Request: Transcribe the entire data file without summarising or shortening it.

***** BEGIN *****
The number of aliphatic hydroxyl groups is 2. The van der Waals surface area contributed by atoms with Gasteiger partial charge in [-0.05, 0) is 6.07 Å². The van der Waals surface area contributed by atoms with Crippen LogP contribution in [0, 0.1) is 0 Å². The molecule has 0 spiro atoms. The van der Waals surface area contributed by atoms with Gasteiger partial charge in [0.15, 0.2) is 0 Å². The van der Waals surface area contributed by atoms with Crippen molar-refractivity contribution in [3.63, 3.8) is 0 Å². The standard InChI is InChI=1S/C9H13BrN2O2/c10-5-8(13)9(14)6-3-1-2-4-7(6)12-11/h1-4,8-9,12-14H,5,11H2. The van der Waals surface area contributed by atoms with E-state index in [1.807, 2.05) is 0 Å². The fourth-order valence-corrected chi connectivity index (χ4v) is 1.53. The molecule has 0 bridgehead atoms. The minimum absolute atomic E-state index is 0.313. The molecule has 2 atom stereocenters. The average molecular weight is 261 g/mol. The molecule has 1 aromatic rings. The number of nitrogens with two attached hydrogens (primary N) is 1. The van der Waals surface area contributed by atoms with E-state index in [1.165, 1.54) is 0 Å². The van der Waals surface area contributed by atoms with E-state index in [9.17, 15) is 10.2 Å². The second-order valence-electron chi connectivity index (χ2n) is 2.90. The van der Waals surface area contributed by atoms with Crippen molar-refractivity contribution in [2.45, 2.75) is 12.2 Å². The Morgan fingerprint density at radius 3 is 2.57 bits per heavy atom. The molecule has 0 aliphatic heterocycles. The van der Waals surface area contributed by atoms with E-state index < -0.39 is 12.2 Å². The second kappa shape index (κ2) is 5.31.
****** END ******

The number of aliphatic hydroxyl groups is 2. The van der Waals surface area contributed by atoms with Gasteiger partial charge in [-0.05, 0) is 6.07 Å². The van der Waals surface area contributed by atoms with Crippen LogP contribution in [0, 0.1) is 0 Å². The molecule has 0 spiro atoms. The van der Waals surface area contributed by atoms with Gasteiger partial charge in [0.15, 0.2) is 0 Å². The van der Waals surface area contributed by atoms with Crippen molar-refractivity contribution in [3.63, 3.8) is 0 Å². The standard InChI is InChI=1S/C9H13BrN2O2/c10-5-8(13)9(14)6-3-1-2-4-7(6)12-11/h1-4,8-9,12-14H,5,11H2. The van der Waals surface area contributed by atoms with E-state index in [1.807, 2.05) is 0 Å². The fourth-order valence-corrected chi connectivity index (χ4v) is 1.53. The molecule has 0 bridgehead atoms. The minimum absolute atomic E-state index is 0.313. The molecule has 2 atom stereocenters. The average molecular weight is 261 g/mol. The molecule has 1 aromatic rings. The number of nitrogens with two attached hydrogens (primary N) is 1. The van der Waals surface area contributed by atoms with E-state index in [1.165, 1.54) is 0 Å². The van der Waals surface area contributed by atoms with E-state index in [9.17, 15) is 10.2 Å². The second-order valence-electron chi connectivity index (χ2n) is 2.90. The van der Waals surface area contributed by atoms with Crippen molar-refractivity contribution in [2.45, 2.75) is 12.2 Å². The Morgan fingerprint density at radius 3 is 2.57 bits per heavy atom. The molecule has 0 aliphatic heterocycles. The van der Waals surface area contributed by atoms with E-state index < -0.39 is 12.2 Å². The second kappa shape index (κ2) is 5.31.